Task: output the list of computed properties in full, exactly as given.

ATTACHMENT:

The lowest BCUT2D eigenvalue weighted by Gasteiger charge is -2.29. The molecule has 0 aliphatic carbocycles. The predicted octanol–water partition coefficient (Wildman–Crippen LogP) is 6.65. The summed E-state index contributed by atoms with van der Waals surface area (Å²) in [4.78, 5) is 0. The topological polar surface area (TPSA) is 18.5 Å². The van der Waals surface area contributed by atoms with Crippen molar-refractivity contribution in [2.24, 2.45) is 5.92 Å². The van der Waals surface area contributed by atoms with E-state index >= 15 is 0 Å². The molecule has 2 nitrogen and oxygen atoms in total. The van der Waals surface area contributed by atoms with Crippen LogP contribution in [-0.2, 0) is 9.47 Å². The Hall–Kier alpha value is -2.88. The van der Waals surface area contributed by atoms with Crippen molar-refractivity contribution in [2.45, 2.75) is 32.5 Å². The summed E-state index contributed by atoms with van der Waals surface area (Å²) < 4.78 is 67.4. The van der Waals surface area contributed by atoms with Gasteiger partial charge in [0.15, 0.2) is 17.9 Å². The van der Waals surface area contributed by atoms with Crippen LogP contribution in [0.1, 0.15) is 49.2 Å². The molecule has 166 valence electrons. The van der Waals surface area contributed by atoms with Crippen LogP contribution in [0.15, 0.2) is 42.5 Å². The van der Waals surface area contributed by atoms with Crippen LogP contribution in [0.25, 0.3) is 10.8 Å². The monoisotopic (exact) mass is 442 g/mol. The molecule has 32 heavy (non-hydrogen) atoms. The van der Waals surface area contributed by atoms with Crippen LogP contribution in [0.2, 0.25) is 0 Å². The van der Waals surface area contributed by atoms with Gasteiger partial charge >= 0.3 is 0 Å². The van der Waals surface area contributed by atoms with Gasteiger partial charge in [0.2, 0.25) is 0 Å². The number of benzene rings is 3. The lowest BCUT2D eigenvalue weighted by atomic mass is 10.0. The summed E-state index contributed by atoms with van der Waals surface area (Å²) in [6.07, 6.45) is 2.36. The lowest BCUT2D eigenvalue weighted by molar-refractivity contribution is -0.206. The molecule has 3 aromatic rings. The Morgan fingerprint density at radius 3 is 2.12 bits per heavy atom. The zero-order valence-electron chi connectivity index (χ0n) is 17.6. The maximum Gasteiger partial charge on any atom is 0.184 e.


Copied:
The lowest BCUT2D eigenvalue weighted by Gasteiger charge is -2.29. The molecule has 0 aliphatic carbocycles. The predicted octanol–water partition coefficient (Wildman–Crippen LogP) is 6.65. The summed E-state index contributed by atoms with van der Waals surface area (Å²) in [4.78, 5) is 0. The topological polar surface area (TPSA) is 18.5 Å². The van der Waals surface area contributed by atoms with Crippen molar-refractivity contribution in [2.24, 2.45) is 5.92 Å². The van der Waals surface area contributed by atoms with E-state index >= 15 is 0 Å². The molecule has 2 nitrogen and oxygen atoms in total. The van der Waals surface area contributed by atoms with Crippen LogP contribution in [-0.2, 0) is 9.47 Å². The Hall–Kier alpha value is -2.88. The van der Waals surface area contributed by atoms with Crippen molar-refractivity contribution in [2.45, 2.75) is 32.5 Å². The summed E-state index contributed by atoms with van der Waals surface area (Å²) < 4.78 is 67.4. The van der Waals surface area contributed by atoms with Gasteiger partial charge in [0.15, 0.2) is 17.9 Å². The van der Waals surface area contributed by atoms with Crippen LogP contribution in [0.1, 0.15) is 49.2 Å². The molecule has 166 valence electrons. The van der Waals surface area contributed by atoms with Crippen LogP contribution in [0.15, 0.2) is 42.5 Å². The van der Waals surface area contributed by atoms with Crippen LogP contribution in [0.25, 0.3) is 10.8 Å². The monoisotopic (exact) mass is 442 g/mol. The molecule has 32 heavy (non-hydrogen) atoms. The van der Waals surface area contributed by atoms with Crippen LogP contribution in [0.2, 0.25) is 0 Å². The van der Waals surface area contributed by atoms with Gasteiger partial charge >= 0.3 is 0 Å². The van der Waals surface area contributed by atoms with Gasteiger partial charge in [0.2, 0.25) is 0 Å². The number of benzene rings is 3. The lowest BCUT2D eigenvalue weighted by atomic mass is 10.0. The summed E-state index contributed by atoms with van der Waals surface area (Å²) in [6.07, 6.45) is 2.36. The lowest BCUT2D eigenvalue weighted by molar-refractivity contribution is -0.206. The molecule has 3 aromatic rings. The Morgan fingerprint density at radius 3 is 2.12 bits per heavy atom. The zero-order valence-electron chi connectivity index (χ0n) is 17.6. The maximum Gasteiger partial charge on any atom is 0.184 e.